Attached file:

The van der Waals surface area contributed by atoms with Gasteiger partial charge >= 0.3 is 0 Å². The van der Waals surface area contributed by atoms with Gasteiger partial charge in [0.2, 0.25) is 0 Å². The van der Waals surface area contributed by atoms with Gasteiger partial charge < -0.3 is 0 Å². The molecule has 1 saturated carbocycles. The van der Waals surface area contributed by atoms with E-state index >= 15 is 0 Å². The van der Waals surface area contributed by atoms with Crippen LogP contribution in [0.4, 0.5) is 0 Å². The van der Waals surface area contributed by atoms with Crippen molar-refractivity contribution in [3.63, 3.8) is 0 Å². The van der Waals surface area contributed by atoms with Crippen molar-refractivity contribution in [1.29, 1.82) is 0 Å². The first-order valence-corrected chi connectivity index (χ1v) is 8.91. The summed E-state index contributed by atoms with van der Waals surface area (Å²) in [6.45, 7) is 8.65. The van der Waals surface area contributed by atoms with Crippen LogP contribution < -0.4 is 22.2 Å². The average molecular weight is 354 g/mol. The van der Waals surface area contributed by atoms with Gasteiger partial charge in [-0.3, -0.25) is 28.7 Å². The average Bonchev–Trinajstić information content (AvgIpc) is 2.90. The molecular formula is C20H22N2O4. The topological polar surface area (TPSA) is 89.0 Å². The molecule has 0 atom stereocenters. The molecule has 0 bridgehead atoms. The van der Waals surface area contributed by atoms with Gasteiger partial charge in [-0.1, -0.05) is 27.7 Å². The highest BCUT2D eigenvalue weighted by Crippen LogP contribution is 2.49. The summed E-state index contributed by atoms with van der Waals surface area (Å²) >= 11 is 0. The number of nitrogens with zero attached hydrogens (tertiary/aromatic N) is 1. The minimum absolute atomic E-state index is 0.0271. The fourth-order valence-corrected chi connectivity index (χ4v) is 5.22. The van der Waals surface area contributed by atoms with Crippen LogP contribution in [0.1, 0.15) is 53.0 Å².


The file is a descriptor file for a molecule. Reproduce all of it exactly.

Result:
The van der Waals surface area contributed by atoms with Gasteiger partial charge >= 0.3 is 0 Å². The van der Waals surface area contributed by atoms with Gasteiger partial charge in [0.2, 0.25) is 0 Å². The van der Waals surface area contributed by atoms with Gasteiger partial charge < -0.3 is 0 Å². The molecule has 1 saturated carbocycles. The van der Waals surface area contributed by atoms with E-state index >= 15 is 0 Å². The van der Waals surface area contributed by atoms with Crippen LogP contribution in [0.4, 0.5) is 0 Å². The van der Waals surface area contributed by atoms with Crippen molar-refractivity contribution in [3.63, 3.8) is 0 Å². The van der Waals surface area contributed by atoms with Crippen molar-refractivity contribution in [1.29, 1.82) is 0 Å². The first-order valence-corrected chi connectivity index (χ1v) is 8.91. The summed E-state index contributed by atoms with van der Waals surface area (Å²) in [6.45, 7) is 8.65. The van der Waals surface area contributed by atoms with Crippen LogP contribution < -0.4 is 22.2 Å². The average molecular weight is 354 g/mol. The van der Waals surface area contributed by atoms with Gasteiger partial charge in [-0.3, -0.25) is 28.7 Å². The average Bonchev–Trinajstić information content (AvgIpc) is 2.90. The molecular formula is C20H22N2O4. The topological polar surface area (TPSA) is 89.0 Å². The molecule has 0 atom stereocenters. The molecule has 0 bridgehead atoms. The van der Waals surface area contributed by atoms with Gasteiger partial charge in [-0.1, -0.05) is 27.7 Å². The highest BCUT2D eigenvalue weighted by Crippen LogP contribution is 2.49. The summed E-state index contributed by atoms with van der Waals surface area (Å²) >= 11 is 0. The number of nitrogens with zero attached hydrogens (tertiary/aromatic N) is 1. The minimum absolute atomic E-state index is 0.0271. The fourth-order valence-corrected chi connectivity index (χ4v) is 5.22. The van der Waals surface area contributed by atoms with Crippen LogP contribution in [0.1, 0.15) is 53.0 Å².